Category Archives: Introductory Economics

Which concepts work in economics?

On Quora, I was asked where economics works. I changed the question to “which concepts work?” My answer was The laws of supply and demand work. The principle of substitution works (we do not run out of resources—we substitute away … Continue reading

Posted in Introductory Economics | 17 Comments

Russ Roberts on middle-class income stagnation

Using an animated format, he starts to delve into the statistics. It is aimed at people without formal education in economics, but it struck me that some of the points that it makes might be best appreciated by a trained … Continue reading

Posted in income distribution-wealth-poverty, Introductory Economics | 5 Comments

Thoughts on profits

I put this essay up on Medium. I like the concept of Medium. I would like to be able to reach some people who are on the left. Everyone seems to love the juvenile, anti-capitalist rants that people put up. … Continue reading

Posted in Introductory Economics | 8 Comments

What I’m Reading

Tim O’Reilly’s new book. He tries to grasp how technology affects the current business environment. He then proceeds to look at the overall economic and social implications. You can get some of the flavor of it by listening to his … Continue reading

Posted in books and book reviews, business economics, Introductory Economics, Tyler Cowen is my Favorite Blogger | Tagged | 5 Comments

Deirdre McCloskey on teaching economics

She writes, I think economics, like philosophy, cannot be taught to nineteen-year olds. . .A nineteen-year old has intimations of mortality, comes directly from a socialized economy (called a family), and has no feel on his pulse for the tragedies … Continue reading

Posted in Introductory Economics, Tyler Cowen is my Favorite Blogger | 19 Comments

Heterodox introductory economics

Samuel Bowles and Wendy Carlin write, The Economy takes on board the fundamental innovations of Hayek and Nash used in contemporary economics research. But concerns about climate and other market failures as well as economic instability provide reasons to doubt … Continue reading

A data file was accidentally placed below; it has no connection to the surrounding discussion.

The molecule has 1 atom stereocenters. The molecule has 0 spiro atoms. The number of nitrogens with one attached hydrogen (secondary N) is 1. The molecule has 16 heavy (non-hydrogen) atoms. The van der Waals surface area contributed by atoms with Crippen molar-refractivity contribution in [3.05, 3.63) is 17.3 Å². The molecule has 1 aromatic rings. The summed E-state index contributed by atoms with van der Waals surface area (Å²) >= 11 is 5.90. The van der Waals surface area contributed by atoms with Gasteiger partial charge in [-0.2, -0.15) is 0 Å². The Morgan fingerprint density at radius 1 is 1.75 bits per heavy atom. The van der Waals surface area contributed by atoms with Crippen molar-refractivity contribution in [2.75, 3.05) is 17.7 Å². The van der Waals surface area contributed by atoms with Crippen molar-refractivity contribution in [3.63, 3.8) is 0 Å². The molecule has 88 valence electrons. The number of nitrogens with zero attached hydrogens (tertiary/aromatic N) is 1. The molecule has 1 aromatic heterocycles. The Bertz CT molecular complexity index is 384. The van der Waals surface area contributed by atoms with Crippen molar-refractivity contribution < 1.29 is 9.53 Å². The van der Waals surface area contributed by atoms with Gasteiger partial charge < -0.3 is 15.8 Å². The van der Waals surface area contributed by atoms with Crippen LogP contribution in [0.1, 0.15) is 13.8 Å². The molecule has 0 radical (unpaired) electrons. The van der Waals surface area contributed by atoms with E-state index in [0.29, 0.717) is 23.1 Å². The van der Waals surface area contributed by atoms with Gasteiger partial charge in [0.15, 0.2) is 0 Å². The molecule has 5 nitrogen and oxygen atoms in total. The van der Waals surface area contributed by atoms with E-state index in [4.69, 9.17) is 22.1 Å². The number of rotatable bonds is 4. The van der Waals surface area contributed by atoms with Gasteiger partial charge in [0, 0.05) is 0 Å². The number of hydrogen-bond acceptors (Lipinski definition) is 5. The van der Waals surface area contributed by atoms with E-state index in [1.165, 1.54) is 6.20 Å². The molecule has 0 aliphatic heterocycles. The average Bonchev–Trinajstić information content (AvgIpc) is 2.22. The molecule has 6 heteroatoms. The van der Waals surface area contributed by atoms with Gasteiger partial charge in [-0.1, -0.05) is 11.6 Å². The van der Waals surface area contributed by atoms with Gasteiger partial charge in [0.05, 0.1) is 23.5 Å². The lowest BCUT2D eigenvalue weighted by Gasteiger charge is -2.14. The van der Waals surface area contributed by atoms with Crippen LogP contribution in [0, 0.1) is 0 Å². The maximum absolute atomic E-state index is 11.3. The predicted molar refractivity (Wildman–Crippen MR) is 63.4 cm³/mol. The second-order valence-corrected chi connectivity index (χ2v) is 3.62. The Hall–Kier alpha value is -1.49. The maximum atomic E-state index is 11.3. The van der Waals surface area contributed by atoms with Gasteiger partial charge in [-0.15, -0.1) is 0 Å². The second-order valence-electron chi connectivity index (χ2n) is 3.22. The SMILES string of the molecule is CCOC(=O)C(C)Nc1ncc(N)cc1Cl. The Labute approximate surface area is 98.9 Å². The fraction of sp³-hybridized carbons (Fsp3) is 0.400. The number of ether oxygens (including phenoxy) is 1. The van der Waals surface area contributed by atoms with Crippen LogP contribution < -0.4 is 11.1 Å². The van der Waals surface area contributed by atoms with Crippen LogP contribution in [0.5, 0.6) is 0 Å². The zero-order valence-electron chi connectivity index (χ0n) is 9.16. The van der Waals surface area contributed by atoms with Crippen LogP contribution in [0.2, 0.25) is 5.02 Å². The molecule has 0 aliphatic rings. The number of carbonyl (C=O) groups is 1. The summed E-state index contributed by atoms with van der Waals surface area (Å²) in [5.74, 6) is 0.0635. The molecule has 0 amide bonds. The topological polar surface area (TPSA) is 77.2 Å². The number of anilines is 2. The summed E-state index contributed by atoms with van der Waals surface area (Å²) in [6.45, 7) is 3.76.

Posted in Introductory Economics, Mark Thoma is Indispensable | Tagged , | 5 Comments

College women and the future of economics

Catherine Rampell writes, The shrinking of the middle is largely due to a recent rise in the share of women (who also represent a majority of college students) who identify as either liberal or far left. The share of female … Continue reading

Posted in Introductory Economics, links to my essays, Tyler Cowen is my Favorite Blogger | 24 Comments

Household Production, Continued

The insightful Handle writes, free YouTube videos combined with cheap and quick home delivery of tools and parts have made my own home, computer, and auto repairs much more worth my time than trying to arrange for an experienced professional. … Continue reading

Posted in Growth Causes and Consequences, Introductory Economics | Tagged | 18 Comments

Household Services: I have a different take

Timothy Taylor reports, The value of household services was equal to about 37% of GDP in 1965, but is currently equal to about 23% of GDP. Tyler Cowen implies that this is a bad thing. I think of it this … Continue reading

Posted in Introductory Economics, Timothy Taylor is my Favorite Blogger, Tyler Cowen is my Favorite Blogger | 22 Comments

The Economics of a Border-Adjustment Tax

Timothy Taylor writes, Most countries around the world and all high-income countries other than the United States have “border adjustments” in their tax code, but a key point to recognize is that border adjustments are typically part of a value-added … Continue reading

Posted in Introductory Economics, public choice, Timothy Taylor is my Favorite Blogger, Tyler Cowen is my Favorite Blogger | 6 Comments